Toad-Hall
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1806 решений 12184 ответов
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Some links to help:

http://kb.mozillazine.org/Show_hidden_files_and_folders#Linux

http://kb.mozillazine.org/Profile_folder_-_Thunderbird

Linux and Unix

Profile folders are located here:

   ~/.thunderbird/<Profile name>/ 

However, if you're using a third party build from Debian or Ubuntu, those builds store your profile folder here:

   ~/.mozilla-thunderbird<Profile name>. 

Both are hidden folders. See first link for more information.

In Nautilus, go to the Edit menu item, then to Preferences. There should be an option right on the first tab (Views) called "Show hidden and backup files", make sure it's checked. You should then be able to see the .mozilla and .thunderbird folders, as well as the rest of the hidden files and folders in your Home folder.
Some links to help: http://kb.mozillazine.org/Show_hidden_files_and_folders#Linux http://kb.mozillazine.org/Profile_folder_-_Thunderbird Linux and Unix Profile folders are located here: ~/.thunderbird/<Profile name>/ However, if you're using a third party build from Debian or Ubuntu, those builds store your profile folder here: ~/.mozilla-thunderbird<Profile name>. Both are hidden folders. See first link for more information. In Nautilus, go to the Edit menu item, then to Preferences. There should be an option right on the first tab (Views) called "Show hidden and backup files", make sure it's checked. You should then be able to see the .mozilla and .thunderbird folders, as well as the rest of the hidden files and folders in your Home folder.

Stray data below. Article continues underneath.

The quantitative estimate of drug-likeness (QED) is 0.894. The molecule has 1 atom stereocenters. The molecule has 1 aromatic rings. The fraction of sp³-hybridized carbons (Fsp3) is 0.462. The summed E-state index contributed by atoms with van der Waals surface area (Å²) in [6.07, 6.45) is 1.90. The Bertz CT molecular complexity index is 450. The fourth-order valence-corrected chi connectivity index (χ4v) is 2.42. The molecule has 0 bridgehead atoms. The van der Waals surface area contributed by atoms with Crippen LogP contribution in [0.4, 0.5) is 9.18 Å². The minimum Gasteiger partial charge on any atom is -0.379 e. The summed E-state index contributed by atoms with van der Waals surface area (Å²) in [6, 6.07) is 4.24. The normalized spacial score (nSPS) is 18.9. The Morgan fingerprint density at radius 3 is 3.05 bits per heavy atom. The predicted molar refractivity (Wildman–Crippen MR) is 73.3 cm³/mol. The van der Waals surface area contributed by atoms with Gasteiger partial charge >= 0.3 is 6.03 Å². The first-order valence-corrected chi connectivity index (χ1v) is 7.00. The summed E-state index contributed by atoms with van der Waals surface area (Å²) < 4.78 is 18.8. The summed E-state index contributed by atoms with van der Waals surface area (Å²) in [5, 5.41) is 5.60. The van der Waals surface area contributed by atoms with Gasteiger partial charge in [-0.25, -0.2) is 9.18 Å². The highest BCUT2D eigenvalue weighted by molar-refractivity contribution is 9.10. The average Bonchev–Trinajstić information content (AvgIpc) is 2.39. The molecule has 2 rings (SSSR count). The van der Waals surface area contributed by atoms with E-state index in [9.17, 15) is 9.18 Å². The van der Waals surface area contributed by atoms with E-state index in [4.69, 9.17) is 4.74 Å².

Изменено Toad-Hall

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Thank you for your suggestions, but I had booted Mint directly from the DVD and had not installed it. I was simply testing it out. Thunderbird was remarkably easy to configure - I just gave it my e-mail address, name, and password and it figured out the rest. But nowhere did it indicate that it would remove downloaded messages from my mail server by default, hence my shock and dismay.

I sincerely hope that somebody within Mozilla will acknowledge that this is a problem and change the default settings.

Thank you for your suggestions, but I had booted Mint directly from the DVD and had not installed it. I was simply testing it out. Thunderbird was remarkably easy to configure - I just gave it my e-mail address, name, and password and it figured out the rest. But nowhere did it indicate that it would remove downloaded messages from my mail server by default, hence my shock and dismay. I sincerely hope that somebody within Mozilla will acknowledge that this is a problem and change the default settings.
Matt
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But nowhere did it indicate that it would remove downloaded messages from my mail server by default, hence my shock and dismay.